Chanukah: the Light of the world dwells within us. | Rabbi Jason Sobel


Chanukah: the Light of the world dwells within us.

Chanukah is a time of joy and celebration for Jewish people all over the world. It is a season of hope—the confident belief that our future will be better than our past. As followers of Yeshua-Jesus, we have a reason to celebrate: the Light of the world dwells within us. I invite you to join me as we take a closer look at this holiday and consider its meaning on a spiritual and personal level.

It’s worth noting that every major event in Yeshua’s life occurred on a biblical holiday. He was probably born around the Feast Tabernacles, died as the true Passover Lamb, and rose again on First Fruits. Even though we don’t see Chanukah listed with the other feasts in Leviticus 23, we shouldn’t presume it isn’t in the Bible. This holiday—also known as the Festival of Lights—originated in the “time between the testaments.” This period is when Judah Maccabee led a successful revolt against the pagan Seleucid ruler Antiochus Epiphanes, purifying the Temple in Jerusalem and restoring worship there (25 Chislev in 164 BCE). His brave and heroic leadership set an expectation in the hearts and minds of the Jewish people regarding the coming Messiah. Surely he would be like Judah Maccabee, only in greater measure.

We find Chanukah mentioned in John’s Gospel:

Then came Hanukkah; it was winter in Jerusalem. Yeshua was walking in the Temple around Solomon’s Colonnade.  Then the Judean leaders surrounded Him, saying, “How long will You hold us in suspense? If You are the Messiah, tell us outright!” (Jn 10:22-24)

At the heart of Chanukah is the Miracle of the Menorah, that supernatural event in which a single day’s supply of the consecrated oil (used to light the Golden Lampstand in the Temple) lasted for eight days. In the Messiah, we are now God’s temples (see 1 Cor 6:18-20). Like Judah Maccabee, we need to be concerned for the purity of our temple (i.e., self). We need to remove all impurity from our lives and dedicate ourselves to holiness for at least two reasons. First, personal holiness makes true worship possible. The Apostle Paul urged: “present your bodies a living and holy sacrifice, acceptable to God, which is your spiritual service of worship (Rom 12:1 nasb emphasis added). Second, it is as we are a fit dwelling place for God only that we can walk out our calling as the Ohr HaOlam (“light of the world” – see Matt 5:14).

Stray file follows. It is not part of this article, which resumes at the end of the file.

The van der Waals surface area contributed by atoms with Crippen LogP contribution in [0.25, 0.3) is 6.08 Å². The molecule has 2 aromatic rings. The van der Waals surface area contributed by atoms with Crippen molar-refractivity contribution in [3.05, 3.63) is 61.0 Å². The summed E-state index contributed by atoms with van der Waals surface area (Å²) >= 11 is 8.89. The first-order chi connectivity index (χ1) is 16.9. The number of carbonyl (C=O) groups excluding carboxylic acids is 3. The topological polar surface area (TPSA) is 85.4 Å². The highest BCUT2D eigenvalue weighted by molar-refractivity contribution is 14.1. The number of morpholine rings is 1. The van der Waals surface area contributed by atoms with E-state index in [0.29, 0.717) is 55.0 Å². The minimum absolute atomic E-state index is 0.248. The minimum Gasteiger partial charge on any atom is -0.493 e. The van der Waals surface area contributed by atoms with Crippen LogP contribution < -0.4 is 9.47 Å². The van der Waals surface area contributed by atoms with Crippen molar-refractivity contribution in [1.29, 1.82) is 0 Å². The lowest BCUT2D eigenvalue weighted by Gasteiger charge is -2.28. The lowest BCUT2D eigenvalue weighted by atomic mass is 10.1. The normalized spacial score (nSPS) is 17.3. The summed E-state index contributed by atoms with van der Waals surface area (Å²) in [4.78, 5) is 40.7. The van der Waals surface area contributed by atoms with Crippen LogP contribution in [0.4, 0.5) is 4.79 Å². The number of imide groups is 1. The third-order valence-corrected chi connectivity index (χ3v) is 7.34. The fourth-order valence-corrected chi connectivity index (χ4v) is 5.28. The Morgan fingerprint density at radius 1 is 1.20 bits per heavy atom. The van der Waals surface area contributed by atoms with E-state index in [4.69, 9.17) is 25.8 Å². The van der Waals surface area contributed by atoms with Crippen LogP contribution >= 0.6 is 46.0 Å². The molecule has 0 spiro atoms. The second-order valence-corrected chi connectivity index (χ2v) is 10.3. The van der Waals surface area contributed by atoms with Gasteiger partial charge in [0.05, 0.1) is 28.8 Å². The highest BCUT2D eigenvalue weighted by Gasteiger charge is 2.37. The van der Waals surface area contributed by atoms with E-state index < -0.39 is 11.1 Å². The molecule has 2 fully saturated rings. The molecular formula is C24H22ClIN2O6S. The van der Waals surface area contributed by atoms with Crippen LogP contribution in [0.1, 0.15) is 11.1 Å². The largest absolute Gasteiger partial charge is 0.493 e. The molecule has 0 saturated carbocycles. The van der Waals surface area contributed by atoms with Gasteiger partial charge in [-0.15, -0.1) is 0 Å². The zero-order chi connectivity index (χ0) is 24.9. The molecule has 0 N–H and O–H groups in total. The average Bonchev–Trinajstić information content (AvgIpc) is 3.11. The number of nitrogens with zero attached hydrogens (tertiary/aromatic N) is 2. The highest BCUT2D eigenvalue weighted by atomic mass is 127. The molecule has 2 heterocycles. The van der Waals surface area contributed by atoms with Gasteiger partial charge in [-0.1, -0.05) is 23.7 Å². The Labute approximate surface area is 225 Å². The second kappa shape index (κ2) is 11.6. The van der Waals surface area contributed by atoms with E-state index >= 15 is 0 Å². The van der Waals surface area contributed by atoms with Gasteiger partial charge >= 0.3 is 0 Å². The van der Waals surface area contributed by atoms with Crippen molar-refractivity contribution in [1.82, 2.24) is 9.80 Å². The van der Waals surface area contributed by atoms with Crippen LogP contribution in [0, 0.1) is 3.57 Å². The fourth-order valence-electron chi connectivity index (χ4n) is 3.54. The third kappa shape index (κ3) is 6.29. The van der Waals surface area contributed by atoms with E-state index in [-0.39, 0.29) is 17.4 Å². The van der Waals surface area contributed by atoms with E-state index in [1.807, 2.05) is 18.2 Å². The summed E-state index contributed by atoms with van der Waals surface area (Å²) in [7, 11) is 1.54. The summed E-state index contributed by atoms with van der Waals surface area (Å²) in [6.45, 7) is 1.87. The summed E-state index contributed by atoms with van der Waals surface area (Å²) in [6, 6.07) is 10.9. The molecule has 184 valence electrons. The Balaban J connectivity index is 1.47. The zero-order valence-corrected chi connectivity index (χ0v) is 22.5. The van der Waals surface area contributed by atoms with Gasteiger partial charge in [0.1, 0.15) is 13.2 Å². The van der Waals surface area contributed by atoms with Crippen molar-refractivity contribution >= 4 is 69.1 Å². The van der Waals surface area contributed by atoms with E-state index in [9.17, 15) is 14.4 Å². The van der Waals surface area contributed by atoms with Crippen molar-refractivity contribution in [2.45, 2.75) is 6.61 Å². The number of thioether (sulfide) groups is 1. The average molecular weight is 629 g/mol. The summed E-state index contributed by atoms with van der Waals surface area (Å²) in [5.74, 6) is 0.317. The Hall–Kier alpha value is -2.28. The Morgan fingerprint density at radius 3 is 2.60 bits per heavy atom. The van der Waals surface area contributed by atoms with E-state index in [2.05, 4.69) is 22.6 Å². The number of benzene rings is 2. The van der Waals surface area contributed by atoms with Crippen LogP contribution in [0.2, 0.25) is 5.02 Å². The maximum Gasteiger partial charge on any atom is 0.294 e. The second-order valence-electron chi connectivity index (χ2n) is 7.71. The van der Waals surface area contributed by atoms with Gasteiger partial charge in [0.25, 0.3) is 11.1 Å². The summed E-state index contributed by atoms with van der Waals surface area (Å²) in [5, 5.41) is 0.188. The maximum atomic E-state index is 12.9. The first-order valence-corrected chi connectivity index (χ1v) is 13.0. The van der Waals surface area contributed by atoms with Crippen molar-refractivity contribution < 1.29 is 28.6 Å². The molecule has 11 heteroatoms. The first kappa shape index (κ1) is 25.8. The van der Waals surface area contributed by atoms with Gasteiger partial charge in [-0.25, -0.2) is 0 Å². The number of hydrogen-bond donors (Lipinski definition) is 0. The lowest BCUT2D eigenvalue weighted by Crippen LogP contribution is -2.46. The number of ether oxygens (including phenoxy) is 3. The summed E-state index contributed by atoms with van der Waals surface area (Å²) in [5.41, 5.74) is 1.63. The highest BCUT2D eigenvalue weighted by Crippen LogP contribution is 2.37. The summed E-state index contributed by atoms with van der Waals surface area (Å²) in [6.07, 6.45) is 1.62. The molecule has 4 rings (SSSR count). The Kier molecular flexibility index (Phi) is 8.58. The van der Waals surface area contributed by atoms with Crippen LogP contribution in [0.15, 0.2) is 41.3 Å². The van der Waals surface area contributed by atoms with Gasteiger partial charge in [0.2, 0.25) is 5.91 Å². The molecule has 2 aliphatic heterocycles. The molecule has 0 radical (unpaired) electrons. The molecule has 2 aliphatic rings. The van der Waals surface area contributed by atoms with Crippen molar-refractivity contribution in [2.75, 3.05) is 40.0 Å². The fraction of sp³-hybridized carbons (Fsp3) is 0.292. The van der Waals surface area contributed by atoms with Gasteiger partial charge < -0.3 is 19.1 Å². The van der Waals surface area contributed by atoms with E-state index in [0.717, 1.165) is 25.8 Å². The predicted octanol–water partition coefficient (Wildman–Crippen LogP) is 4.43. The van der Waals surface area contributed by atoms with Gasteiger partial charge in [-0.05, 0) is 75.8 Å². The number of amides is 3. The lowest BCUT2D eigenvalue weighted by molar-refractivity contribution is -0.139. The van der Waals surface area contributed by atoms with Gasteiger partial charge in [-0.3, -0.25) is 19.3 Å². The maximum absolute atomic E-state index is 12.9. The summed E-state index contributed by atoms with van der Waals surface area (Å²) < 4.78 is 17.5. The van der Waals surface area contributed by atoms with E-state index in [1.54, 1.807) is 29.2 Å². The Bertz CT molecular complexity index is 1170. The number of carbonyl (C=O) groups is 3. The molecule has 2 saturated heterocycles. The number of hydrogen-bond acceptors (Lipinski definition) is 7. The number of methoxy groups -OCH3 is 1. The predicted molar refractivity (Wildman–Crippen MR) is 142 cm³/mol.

Chanukah is the “Festival of Lights.” May we be pure temples, dwelling places for Yeshua our Messiah, so that His light can shine through us. Our Chanukah hope” rests in this truth: “The light shines in the darkness, and the darkness has not overpowered it” (John 1:5).

Based on what we know about how the history of the Maccabees shaped the Jewish “Messianic imagination,” it makes perfect sense that the leaders would ask Yeshua if He was the Messiah during this festival. What those leaders failed to grasp, however, was that at His first coming, Yeshua the Messiah would not be an aggressive military leader, overthrowing political powers. No, He came to defeat the power of sin and triumph over “principalities and powers in the cross” (see Col 3:13-15). At His Second Coming, Yeshua will be manifest as the Lion of the Tribe of Judah.

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